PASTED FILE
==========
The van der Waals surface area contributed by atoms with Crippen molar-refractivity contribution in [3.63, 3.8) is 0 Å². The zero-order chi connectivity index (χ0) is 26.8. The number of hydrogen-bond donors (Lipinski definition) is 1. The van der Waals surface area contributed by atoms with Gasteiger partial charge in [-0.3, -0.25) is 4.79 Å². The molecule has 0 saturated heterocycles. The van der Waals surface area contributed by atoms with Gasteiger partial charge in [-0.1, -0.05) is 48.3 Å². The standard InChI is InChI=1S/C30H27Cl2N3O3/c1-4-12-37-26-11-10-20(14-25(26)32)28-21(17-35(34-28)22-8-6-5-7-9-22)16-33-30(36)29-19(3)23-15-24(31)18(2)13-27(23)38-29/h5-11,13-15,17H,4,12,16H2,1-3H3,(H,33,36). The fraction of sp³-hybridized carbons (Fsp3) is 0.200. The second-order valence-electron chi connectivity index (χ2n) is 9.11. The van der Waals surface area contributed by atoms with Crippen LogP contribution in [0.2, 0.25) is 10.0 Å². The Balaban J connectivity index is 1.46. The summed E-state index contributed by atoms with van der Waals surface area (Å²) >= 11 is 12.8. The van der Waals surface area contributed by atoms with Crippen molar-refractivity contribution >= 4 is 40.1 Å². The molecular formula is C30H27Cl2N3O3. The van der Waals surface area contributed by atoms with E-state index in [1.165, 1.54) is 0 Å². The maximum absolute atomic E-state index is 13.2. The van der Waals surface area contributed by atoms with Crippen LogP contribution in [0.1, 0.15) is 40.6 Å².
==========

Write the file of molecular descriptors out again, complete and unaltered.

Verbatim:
The van der Waals surface area contributed by atoms with Crippen molar-refractivity contribution in [3.63, 3.8) is 0 Å². The zero-order chi connectivity index (χ0) is 26.8. The number of hydrogen-bond donors (Lipinski definition) is 1. The van der Waals surface area contributed by atoms with Gasteiger partial charge in [-0.3, -0.25) is 4.79 Å². The molecule has 0 saturated heterocycles. The van der Waals surface area contributed by atoms with Gasteiger partial charge in [-0.1, -0.05) is 48.3 Å². The standard InChI is InChI=1S/C30H27Cl2N3O3/c1-4-12-37-26-11-10-20(14-25(26)32)28-21(17-35(34-28)22-8-6-5-7-9-22)16-33-30(36)29-19(3)23-15-24(31)18(2)13-27(23)38-29/h5-11,13-15,17H,4,12,16H2,1-3H3,(H,33,36). The fraction of sp³-hybridized carbons (Fsp3) is 0.200. The second-order valence-electron chi connectivity index (χ2n) is 9.11. The van der Waals surface area contributed by atoms with Crippen LogP contribution in [0.2, 0.25) is 10.0 Å². The Balaban J connectivity index is 1.46. The summed E-state index contributed by atoms with van der Waals surface area (Å²) >= 11 is 12.8. The van der Waals surface area contributed by atoms with Crippen molar-refractivity contribution >= 4 is 40.1 Å². The molecular formula is C30H27Cl2N3O3. The van der Waals surface area contributed by atoms with E-state index in [1.165, 1.54) is 0 Å². The maximum absolute atomic E-state index is 13.2. The van der Waals surface area contributed by atoms with Crippen LogP contribution in [0.1, 0.15) is 40.6 Å².